Mrs. Baird was a background character who was meant to be put aside once Farley came into the family (her hobby was breeding Old English sheepdogs). To tie in with this, I also did a few strips about her being a friendly neighbour. I guess her short appearance struck a chord with some readers who asked to see her more often. In this Sunday page, I have her working in her greenhouse and talking to Michael — in a way that enabled me to say more about her personality and her past.

If Mrs. Baird was based on anyone at all, it would have been the ladies who lived across the street from us when I was growing up in North Vancouver. They were sisters, the “Miss Stewarts.” They taught kindergarten and piano and were endlessly patient with me. I made a habit of going to their home uninvited and was rarely told that they had no time. When I needed an extra hug or another grown-up opinion, I headed for the Miss Stewarts’ house and twisted the ringer on the front door to be let in.

Not long ago, I was in North Vancouver and I went for a nostalgic walk down Fifth Street. Their old wood frame house is still there, though mine is now a condo complex. A notice was on their fence to say the house and the one next door would soon be condos as well. I’m glad I got to see it one more time. There have been many unforgettable folks in my life, and these two ladies are certainly among them!

Sunday April 27, 2014

Lynn’s Notes:

I got my first real burn from my curling iron. I was in a hurry; it flew out of my hand, and stupidly, I tried to catch it. I had to wear a bandage on my hand for two weeks. The pain and the inconvenience made me aware of how dangerous these things can be, so when my kids were around, I was extra careful with it. I made sure they knew it could be dangerous, that it was not a toy and should never be played with. I was certain that my lecture was well heeded until the day I noticed my curling iron had been put away “differently.” When I examined it, I saw nylon and some other substance melted to the barrel. I never found out what my kids had been doing with it or what they had destroyed, which reminds me: Now that they are adults, they tell me stories of “what really happened” when I wasn’t looking — I’ll have to ask about the curling iron!!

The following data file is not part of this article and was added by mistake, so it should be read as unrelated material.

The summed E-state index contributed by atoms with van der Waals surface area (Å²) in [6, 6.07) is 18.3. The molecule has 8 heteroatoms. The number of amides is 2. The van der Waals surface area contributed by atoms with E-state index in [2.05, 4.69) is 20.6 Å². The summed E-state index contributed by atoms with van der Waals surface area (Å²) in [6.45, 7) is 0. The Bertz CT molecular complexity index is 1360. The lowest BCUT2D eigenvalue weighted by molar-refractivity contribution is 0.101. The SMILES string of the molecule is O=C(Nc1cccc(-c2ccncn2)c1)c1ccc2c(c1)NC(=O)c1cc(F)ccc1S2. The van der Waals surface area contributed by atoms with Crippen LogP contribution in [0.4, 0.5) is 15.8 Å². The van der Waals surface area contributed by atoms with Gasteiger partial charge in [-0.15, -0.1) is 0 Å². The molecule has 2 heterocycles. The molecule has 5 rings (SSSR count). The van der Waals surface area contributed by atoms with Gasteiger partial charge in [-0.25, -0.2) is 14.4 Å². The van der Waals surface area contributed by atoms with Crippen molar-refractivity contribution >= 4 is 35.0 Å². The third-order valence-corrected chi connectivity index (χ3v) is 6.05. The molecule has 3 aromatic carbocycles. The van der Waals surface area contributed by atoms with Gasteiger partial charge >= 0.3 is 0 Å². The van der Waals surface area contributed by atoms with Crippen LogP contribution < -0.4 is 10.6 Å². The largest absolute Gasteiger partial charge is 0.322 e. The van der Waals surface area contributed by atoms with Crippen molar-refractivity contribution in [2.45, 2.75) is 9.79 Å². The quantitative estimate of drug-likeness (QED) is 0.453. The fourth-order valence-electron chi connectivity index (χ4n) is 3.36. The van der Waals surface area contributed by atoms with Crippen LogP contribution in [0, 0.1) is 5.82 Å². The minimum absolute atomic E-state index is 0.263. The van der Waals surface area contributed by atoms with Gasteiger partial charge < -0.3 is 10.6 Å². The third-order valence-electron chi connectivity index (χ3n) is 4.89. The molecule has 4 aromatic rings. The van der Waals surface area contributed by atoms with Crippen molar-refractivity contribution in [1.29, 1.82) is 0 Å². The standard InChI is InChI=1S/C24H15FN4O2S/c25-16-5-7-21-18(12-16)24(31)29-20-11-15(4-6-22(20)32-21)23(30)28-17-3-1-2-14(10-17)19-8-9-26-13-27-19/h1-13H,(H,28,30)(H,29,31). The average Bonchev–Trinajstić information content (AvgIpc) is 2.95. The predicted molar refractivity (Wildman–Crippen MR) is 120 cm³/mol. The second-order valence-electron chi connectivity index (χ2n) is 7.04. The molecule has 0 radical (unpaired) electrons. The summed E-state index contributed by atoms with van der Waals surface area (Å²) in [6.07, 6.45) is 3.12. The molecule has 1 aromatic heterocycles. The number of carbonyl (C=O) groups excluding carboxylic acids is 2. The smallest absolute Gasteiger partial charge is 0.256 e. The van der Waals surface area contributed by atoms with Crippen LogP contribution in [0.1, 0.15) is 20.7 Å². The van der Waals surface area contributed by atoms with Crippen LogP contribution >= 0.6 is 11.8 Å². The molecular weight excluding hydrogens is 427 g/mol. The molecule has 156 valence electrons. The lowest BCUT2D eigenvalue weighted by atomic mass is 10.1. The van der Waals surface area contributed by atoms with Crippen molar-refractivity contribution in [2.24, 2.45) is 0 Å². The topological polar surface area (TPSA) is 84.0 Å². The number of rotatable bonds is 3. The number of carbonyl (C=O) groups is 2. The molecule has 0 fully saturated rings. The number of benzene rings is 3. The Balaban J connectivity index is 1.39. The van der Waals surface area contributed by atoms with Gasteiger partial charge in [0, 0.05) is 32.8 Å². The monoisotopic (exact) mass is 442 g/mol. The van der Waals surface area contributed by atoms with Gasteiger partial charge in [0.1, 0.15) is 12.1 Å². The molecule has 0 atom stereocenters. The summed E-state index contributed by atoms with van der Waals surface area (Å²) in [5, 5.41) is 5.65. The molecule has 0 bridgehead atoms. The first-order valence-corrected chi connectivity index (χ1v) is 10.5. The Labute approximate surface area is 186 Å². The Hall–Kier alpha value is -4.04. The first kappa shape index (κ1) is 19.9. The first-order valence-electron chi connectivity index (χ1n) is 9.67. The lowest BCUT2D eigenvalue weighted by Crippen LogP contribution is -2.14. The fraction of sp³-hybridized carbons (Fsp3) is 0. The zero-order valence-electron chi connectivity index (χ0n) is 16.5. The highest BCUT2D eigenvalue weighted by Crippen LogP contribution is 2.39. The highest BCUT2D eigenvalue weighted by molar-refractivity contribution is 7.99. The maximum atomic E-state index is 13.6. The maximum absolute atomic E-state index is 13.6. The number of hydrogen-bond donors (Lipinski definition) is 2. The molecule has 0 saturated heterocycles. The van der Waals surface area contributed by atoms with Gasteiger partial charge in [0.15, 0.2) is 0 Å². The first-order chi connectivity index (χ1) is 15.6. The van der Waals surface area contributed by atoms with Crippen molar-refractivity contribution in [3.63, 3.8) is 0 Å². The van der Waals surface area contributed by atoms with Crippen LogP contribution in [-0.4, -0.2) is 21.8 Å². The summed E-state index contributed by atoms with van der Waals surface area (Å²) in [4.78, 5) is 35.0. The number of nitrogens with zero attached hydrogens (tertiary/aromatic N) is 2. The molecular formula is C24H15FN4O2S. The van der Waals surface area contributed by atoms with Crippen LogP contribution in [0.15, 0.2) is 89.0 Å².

Monday April 28, 2014

Lynn’s Notes:

The library where Elly volunteered was based on the library in Dundas, Ontario, where I went with Aaron to borrow toys and books and to take in the free events put on for kids. There were readings, films, children’s shows, and an annual yard sale — the profits from which went to buy the toys we all borrowed and appreciated so much. That library was a resource and a refuge, and even though these images were sparse in detail, I felt I was “there” when I drew them!

Tuesday April 29, 2014

Lynn’s Notes:

My folks taught us to appreciate money. Anything over and above the weekly allowance had to be earned. There were always small chores assigned — easy enough to be completed, yet significant enough to be helpful. We were genuinely pleased with ourselves for finishing a job and excited about the payment afterwards. The next lesson was to make sure the money was well spent. With the corner store a short bike-ride away, that part of the lesson took a bit longer to sink in.